For me, after walking to the garden in the July heat, it was a relief to enter the shade and wander between the trees and other plants, examining the poems and resting on the benches by the memorials. Compared to the other gardens, it is a somewhat more sombre experience, as one is reminded of Japan’s unquiet past, but equally how the beauties of literature can be a comfort in terrible times: one of my informants, a ninety year-old veteran, pulled out a paperback copy of the Man’yōshū while we were talking, and told me how he took it with him when sent to war, and reading the poetry helped take his mind off the battlefield.


A botanical garden was first established and completed at Ehime Gokoku Shrine in October 1953. Called Ehime Gokoku Shrine Birthplace Botanical Garden (Ehime gokoku jinja kyōdo shokubutsuen 愛媛護国神社郷土植物園), this garden was envisaged as a means of consoling the spirits of the dead enshrined there and so contained 320 different varieties of plants gathered from villages across the prefecture where the war dead had originated.

Stone with Princess Nukata's poem at Ehime man'yōen.
Stone with Princess Nukata’s poem at Ehime man’yōen.

Subsequently, as a way of marking the one hundredth anniversary since Japan’s modern era began, a stone engraved with a poem by Princess Nukata (額田王) (MYS I: 8) was placed in the garden in December 1967, 150 varieties of Man’yō plants were collected, and it was renamed the Man’yō Garden in 1968.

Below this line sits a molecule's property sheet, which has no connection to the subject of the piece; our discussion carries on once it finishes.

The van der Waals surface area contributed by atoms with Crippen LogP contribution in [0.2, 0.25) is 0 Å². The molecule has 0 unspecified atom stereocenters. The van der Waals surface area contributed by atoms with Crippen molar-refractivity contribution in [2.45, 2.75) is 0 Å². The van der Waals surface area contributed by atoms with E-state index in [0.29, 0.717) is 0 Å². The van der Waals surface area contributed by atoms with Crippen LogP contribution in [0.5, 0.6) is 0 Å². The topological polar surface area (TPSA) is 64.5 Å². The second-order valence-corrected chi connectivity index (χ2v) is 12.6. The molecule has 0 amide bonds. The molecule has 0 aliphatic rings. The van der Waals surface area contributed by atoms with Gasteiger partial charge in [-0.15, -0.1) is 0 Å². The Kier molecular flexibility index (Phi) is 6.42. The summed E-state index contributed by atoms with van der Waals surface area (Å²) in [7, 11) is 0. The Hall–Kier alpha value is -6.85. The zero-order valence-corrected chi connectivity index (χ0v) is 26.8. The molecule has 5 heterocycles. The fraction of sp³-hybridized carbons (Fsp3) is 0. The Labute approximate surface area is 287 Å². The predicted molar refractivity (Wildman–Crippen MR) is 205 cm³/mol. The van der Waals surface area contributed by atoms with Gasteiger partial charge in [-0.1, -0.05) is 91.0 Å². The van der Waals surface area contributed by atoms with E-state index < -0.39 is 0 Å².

The poem in question is one of four in the Man’yōshū which can be identified has having been composed in the locality, and has a relatively clear historical context.

In 661, Emperor Saimei 斉明天皇 (594-661; r. 655-661) despatched military forces from Yamato to aid the Korean kingdom of Paekche. A force of approximately 27,000 set out from Naniwa (present day Osaka) on the sixth day of the First Month 661, and arrived at what is now Dōgo hot-springs on the fourteenth. After making further preparations, the force was due to set sail for Chikushi 筑紫 (present day Kyushu) on the 22nd  day of the Third Month, but was delayed until the  23rd by strong tides. The emperor commanded Nukata to produce a poem for the departure ceremony on the evening of the  22nd and she composed:


nigitatu ni
puna norisemu to
tuki mateba
sipo mo kanapinu
ima pa kogi’ide na
From Nigitatsu
Would we set sail, and
Did await the moon, but
With the tides against us
Now must we go a’rowing!

The force arrived in Kyushu on the 25th day of the Third Month, however, Saimei was to die there in the Seventh Month, and the Yamato forces were completely defeated at Kumgang two years later, so the mission was a failure.

The garden has been maintained, although only 97 of the original 150 Man’yō plants have survived to the present, as a reminder of Japan’s cultural and spiritual past in today’s increasingly individualistic and mechanistic civilisation. The people running the garden wish to make part of the modern world ‘the spirit of the Man’yōshū, which melds Humanity and Nature, recalls people with fond affection, and moves the heart with a simple mention of a single roadside flower’.

'Simply moving and elegant'